It’s tough to beat a high-ranking local tourist attraction with a focus on improving education, particularly in science and math where American students seem to lag. I can immediately understand why the place appealed to you.

                I’m happy to learn that you are going on job interviews and receiving constructive feedback that’s telling you how best to continue to grow as a professional to secure a full-time job in your field of choice.

                Honestly, I hope that you are able to volunteer with your preferred nonprofit without excessive awkwardness. Your passion for the subject and your previous experience as a visitor will make you a stand out volunteer for the organization, which should help you secure assignments to boost your resume and connect you with potential references.

                Well, that’s my two cents for the moment.

  2. Anon1

    One more thought on loyalty: A company needs to have its employees’ best interests at heart – to be loyal to employees – to get loyalty in return. Of course business success comes first; where would employees be if the business failed? But to roadblock employees for political reasons that don’t have to do with business success damages employee loyalty. For example, you don’t lay people off to give the CEO an exorbitant salary, or ignore people’s feedback to stroke your own ego, or put people down because all the other managers are doing it and it makes you look tough. If you do have to fire or lay off, you explain why it’s necessary for the business and you do it with as much dignity, respect, and kindness as possible. Employees are loyal when they’re part of the team win or lose, and not when they can see that they’re just cogs in someone else’s machine.

  3. NewReader

    For OP4, I would like to specifically point to something that has worked well for me in the past. Keep confidential information, confidential. If an employee tells you something that you simply must report- tell the employee that you must report it and tell him/her WHY. I found that I could encourage the employee to report it themselves in rare instances and that went okay because the employee was in control of the message and timing.

    But my main point was if an employee confides in you for some reason, requests your silence, make sure your actions match what you tell the employee. If you agree to keep it mum- do so.
    (This might happen for example with an ill spouse/SO. Perhaps the employee does not want to answer endless questions all day and does not want to see big sad puppy eyes looking at him/her. However you do need to know because of emergency phone calls or sudden call-outs, etc.)

    This one takes time to play out. Employees do compare notes with each other and after a while they do realize that you keep your word.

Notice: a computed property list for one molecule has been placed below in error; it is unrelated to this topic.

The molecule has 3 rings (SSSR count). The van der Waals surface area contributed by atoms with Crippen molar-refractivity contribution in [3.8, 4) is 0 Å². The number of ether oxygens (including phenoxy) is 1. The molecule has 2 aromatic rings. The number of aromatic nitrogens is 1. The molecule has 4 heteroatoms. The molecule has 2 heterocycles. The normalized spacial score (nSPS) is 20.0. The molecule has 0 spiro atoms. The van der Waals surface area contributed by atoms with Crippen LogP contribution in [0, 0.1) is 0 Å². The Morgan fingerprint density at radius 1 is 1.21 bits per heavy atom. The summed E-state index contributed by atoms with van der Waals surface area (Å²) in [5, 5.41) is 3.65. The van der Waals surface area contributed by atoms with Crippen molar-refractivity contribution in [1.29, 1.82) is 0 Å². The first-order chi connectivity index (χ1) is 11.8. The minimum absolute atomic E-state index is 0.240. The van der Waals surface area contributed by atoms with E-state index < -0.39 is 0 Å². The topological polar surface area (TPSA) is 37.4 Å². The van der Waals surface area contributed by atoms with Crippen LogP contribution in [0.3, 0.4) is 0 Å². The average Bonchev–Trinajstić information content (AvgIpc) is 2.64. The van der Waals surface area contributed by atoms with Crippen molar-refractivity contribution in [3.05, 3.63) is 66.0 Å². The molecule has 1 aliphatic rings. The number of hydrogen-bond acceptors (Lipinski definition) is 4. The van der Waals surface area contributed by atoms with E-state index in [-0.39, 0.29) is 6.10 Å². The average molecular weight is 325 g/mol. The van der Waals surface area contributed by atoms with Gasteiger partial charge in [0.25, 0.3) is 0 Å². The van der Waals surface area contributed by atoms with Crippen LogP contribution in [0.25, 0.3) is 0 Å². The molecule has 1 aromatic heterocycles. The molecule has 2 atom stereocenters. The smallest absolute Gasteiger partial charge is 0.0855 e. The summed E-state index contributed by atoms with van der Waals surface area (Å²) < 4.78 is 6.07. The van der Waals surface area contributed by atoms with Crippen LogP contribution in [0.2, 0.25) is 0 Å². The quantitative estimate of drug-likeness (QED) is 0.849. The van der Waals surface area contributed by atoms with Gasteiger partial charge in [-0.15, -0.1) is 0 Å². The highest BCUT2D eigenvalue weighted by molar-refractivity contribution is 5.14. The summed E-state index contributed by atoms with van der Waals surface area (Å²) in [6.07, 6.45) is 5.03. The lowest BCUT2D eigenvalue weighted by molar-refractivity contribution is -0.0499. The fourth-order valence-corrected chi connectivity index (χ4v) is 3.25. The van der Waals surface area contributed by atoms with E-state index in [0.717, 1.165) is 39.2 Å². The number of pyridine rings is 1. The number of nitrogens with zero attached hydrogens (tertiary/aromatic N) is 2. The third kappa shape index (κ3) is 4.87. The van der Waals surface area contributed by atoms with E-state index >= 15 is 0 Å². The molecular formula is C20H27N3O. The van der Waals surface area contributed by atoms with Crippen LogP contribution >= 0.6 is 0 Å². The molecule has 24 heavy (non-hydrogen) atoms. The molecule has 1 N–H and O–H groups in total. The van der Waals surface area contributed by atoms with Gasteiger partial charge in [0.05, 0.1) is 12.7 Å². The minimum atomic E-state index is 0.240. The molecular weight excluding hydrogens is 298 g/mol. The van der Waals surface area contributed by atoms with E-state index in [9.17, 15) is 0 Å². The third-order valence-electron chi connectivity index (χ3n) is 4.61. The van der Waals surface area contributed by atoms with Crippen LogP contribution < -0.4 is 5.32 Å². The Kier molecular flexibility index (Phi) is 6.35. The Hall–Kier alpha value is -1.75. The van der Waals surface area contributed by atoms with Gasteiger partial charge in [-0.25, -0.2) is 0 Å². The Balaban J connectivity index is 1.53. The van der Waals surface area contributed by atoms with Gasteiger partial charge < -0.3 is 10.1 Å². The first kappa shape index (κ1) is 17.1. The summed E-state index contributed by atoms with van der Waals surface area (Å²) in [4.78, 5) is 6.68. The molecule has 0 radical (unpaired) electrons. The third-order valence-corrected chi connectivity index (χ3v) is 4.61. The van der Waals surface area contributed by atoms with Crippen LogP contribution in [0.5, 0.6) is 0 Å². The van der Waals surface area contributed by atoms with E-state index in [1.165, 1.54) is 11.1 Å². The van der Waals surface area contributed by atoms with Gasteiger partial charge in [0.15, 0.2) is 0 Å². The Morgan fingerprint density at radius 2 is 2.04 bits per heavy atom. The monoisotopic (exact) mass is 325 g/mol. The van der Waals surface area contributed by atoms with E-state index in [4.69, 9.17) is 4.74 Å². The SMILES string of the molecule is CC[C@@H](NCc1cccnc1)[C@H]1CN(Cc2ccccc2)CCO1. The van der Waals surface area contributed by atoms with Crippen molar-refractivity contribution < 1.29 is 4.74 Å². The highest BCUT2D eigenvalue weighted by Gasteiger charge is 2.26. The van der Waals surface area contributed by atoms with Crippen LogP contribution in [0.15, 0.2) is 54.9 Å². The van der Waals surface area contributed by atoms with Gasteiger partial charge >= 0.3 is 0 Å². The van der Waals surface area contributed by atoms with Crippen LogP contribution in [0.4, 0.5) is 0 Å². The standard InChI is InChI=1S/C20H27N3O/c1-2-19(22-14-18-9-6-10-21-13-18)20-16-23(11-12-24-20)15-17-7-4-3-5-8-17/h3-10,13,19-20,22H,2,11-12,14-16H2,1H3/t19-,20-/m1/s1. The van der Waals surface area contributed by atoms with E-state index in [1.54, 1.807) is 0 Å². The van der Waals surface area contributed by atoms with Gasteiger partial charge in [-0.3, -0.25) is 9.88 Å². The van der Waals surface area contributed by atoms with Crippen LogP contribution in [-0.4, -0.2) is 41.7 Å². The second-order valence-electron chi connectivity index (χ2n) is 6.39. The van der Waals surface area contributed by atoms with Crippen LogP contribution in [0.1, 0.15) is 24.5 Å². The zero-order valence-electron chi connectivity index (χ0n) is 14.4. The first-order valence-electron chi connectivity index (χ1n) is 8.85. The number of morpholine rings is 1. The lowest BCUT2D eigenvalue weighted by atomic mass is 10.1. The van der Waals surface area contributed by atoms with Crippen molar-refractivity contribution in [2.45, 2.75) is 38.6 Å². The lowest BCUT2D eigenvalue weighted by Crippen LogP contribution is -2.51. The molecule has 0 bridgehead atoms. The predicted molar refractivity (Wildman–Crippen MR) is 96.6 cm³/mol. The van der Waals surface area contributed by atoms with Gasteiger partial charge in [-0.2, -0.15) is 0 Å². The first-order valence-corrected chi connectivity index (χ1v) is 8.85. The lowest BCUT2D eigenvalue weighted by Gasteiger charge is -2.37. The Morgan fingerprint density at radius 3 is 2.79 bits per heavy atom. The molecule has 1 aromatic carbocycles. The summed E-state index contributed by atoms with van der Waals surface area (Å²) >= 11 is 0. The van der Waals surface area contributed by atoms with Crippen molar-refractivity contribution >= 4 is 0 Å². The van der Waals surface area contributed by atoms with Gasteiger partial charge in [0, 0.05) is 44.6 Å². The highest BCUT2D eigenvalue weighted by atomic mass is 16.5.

4. Jamie

    I’m curious as to why the goal is to inspire loyalty, which is a feeling, rather than an end result such as low turnover, high productivity, etc.

    It may just be semantics, but I would resent my employer putting a game plan together to engender my loyalty. It feels manipulative in some way.

    That said loyalty is something I strive to combat, so maybe I’m reading more into this than is there due to my personal issues.

    I’ve been loyal to individual bosses and to a company as a whole and I often wonder if I would be better off if this were not the case.

    1. fposte

      That’s an interesting point–certainly “loyalty” can be code for “doing things the employer wants.” I think Alison’s answer would equally fit a question of how to earn employees’ respect or trust, too, which I think are actually useful in the workplace, feelings though they may be. So I think my question to the OP might be “What do you feel is lacking right now that loyalty would solve?”

    2. CatB (Europe)

      I find it sad that such an important motivator for many employees gets so misused that it turns people wary. Loyalty (as in “a personal affective investment in an organization”) can and does work miracles, both for the organization and for the people. I’ve seen it, I’ve felt it.

      Loyalty is a feeling, for sure; but emotions are a powerful drive. And, when correctly set in motion, they make the “end result” easier to obtain (less distress, less wasted energy, more efficency, surprising results / ideas etc) in an enviroment that makes you smile Sunday night just before going to bed.

      That said, it is true that this kind of work environment is hard to come by and thus easy for people to believe it more of a legend. And *that* is sad, too, more than anything.

      1. Jamie

        I don’t think it’s a question of it being misused – an d it may just be semantics, but yes as ou say the emotion of loyalty is a powerful drive. I just have an u easiness with that being deliberately orchestrated.